Episode 094: Vijay Iyer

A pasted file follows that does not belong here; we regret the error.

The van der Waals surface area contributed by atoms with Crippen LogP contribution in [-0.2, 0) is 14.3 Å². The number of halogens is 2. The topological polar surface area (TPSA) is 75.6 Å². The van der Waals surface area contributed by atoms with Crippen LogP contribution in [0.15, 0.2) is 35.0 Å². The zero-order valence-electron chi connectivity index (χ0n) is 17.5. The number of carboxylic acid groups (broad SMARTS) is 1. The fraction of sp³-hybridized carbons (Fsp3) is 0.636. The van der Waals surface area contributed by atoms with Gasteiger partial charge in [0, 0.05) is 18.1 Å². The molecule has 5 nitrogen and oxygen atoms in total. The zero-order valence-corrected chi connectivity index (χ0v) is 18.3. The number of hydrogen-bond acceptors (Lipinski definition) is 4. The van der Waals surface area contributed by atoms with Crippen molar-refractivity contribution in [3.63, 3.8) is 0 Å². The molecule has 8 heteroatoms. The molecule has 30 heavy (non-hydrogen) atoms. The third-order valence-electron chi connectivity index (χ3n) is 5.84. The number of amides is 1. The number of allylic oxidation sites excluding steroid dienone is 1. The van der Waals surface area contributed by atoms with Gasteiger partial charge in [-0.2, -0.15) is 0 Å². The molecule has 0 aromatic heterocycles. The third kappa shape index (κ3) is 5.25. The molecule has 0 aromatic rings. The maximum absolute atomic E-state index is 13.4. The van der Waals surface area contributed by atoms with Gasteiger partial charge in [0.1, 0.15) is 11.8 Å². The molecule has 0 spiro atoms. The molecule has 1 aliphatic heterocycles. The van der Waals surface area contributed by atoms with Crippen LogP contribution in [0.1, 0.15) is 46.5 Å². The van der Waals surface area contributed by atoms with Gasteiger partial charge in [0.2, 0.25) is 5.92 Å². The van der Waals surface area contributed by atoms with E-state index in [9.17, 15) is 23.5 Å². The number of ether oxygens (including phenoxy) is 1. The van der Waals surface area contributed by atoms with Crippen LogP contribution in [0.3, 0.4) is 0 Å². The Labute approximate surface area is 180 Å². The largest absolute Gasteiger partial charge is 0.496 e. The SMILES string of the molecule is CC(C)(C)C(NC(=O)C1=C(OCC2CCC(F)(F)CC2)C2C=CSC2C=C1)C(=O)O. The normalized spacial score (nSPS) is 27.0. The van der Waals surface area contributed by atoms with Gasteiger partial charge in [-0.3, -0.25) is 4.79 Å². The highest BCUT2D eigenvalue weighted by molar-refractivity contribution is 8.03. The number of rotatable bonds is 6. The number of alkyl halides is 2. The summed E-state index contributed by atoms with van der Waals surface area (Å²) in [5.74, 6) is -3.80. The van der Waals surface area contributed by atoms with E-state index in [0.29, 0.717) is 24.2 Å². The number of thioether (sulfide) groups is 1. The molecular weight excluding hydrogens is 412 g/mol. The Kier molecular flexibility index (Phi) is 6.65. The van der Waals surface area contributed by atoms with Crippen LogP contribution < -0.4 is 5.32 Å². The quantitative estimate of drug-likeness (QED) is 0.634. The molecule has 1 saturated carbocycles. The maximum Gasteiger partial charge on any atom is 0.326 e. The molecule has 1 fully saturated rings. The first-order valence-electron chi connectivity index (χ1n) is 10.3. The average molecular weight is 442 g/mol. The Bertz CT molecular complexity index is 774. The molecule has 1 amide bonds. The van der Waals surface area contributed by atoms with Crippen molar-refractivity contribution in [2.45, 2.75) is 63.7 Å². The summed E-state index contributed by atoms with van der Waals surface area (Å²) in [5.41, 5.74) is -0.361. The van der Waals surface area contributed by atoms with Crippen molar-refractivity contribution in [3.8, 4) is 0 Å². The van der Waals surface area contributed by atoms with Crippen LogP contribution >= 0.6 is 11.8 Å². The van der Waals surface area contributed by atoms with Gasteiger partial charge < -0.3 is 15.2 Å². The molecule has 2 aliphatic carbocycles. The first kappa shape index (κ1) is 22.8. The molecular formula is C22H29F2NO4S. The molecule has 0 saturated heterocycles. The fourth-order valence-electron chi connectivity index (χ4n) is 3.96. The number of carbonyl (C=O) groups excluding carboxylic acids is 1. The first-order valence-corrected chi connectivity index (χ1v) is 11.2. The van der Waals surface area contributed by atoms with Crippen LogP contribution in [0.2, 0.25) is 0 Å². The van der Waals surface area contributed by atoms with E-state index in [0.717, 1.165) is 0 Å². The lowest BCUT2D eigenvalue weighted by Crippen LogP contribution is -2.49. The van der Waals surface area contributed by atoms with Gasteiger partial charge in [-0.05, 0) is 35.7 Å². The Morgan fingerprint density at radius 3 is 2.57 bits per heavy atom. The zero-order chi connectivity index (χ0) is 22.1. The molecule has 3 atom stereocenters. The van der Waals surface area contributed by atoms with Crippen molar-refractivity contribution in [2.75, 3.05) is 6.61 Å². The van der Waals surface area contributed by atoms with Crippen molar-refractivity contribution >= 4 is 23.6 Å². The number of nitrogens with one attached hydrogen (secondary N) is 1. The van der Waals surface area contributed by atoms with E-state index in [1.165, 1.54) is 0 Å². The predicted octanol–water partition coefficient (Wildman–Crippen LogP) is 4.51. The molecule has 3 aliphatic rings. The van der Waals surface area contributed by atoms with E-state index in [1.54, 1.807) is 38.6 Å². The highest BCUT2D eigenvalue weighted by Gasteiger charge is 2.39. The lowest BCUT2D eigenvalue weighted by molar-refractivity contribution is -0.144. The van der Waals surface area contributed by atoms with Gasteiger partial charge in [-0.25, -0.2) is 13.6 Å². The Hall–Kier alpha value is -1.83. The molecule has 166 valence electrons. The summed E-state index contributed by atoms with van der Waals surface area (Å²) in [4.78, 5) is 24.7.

I’d have been content to spend the whole time talking about Thelonious Monk. There’s a picture of the composer wedged in one corner of the home office located in the lower of Vijay Iyer’s Harlem brownstone. But while he invariably comes up over the course of the conversation, there’s far too much ground to cover to spend too much audio card space dwelling on the matter. And you get the feeling, sitting with Iyer for longer than a few minutes, that’s he’s never been one to stay in the same place too long. His creative impatience has paid off, winning the pianist a MacArthur Genius Grant in 2013 and a professorship at Harvard last year. And on a more selfish note, he’s got me thinking a lot more about contemporary jazz, a genre I’d—perhaps foolishly—written off in some stubborn decision somewhere along the line to not listen to anything recorded after 1975. But Iyer’s thoughts and records like this year’s intricately-woven Break Stuff form an extremely compelling argument that there’s still plenty of ground to be tilled in both that genre and the more ancient realm of classical — though Iyer, unsurprisingly, is not hung up with those sorts of tags. In this wide ranging conversation, we discuss Iyer’s creative growth, from learning to play violin at age three to his rise as one of the most celebrated jazz musicians of the modern era — including an ever so brief detour that landed him degrees in math and physics at Yale and UC Berkeley.